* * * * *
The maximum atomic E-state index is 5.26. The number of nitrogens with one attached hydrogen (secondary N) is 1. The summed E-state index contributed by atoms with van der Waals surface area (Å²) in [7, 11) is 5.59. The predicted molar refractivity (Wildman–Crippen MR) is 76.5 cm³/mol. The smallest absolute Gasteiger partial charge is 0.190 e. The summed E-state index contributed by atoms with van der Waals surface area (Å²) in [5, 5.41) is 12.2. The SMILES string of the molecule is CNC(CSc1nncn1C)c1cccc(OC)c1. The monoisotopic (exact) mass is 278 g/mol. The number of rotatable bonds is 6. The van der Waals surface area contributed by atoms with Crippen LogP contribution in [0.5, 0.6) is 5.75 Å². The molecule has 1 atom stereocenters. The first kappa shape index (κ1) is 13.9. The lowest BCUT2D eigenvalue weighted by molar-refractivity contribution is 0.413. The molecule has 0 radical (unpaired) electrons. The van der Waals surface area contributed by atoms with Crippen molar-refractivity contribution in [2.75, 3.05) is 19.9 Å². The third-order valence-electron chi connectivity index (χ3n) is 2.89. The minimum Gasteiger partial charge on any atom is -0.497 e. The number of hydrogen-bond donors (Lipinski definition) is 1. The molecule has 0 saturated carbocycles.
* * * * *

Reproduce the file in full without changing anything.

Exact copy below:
The maximum atomic E-state index is 5.26. The number of nitrogens with one attached hydrogen (secondary N) is 1. The summed E-state index contributed by atoms with van der Waals surface area (Å²) in [7, 11) is 5.59. The predicted molar refractivity (Wildman–Crippen MR) is 76.5 cm³/mol. The smallest absolute Gasteiger partial charge is 0.190 e. The summed E-state index contributed by atoms with van der Waals surface area (Å²) in [5, 5.41) is 12.2. The SMILES string of the molecule is CNC(CSc1nncn1C)c1cccc(OC)c1. The monoisotopic (exact) mass is 278 g/mol. The number of rotatable bonds is 6. The van der Waals surface area contributed by atoms with Crippen LogP contribution in [0.5, 0.6) is 5.75 Å². The molecule has 1 atom stereocenters. The first kappa shape index (κ1) is 13.9. The lowest BCUT2D eigenvalue weighted by molar-refractivity contribution is 0.413. The molecule has 0 radical (unpaired) electrons. The van der Waals surface area contributed by atoms with Crippen molar-refractivity contribution in [2.75, 3.05) is 19.9 Å². The third-order valence-electron chi connectivity index (χ3n) is 2.89. The minimum Gasteiger partial charge on any atom is -0.497 e. The number of hydrogen-bond donors (Lipinski definition) is 1. The molecule has 0 saturated carbocycles.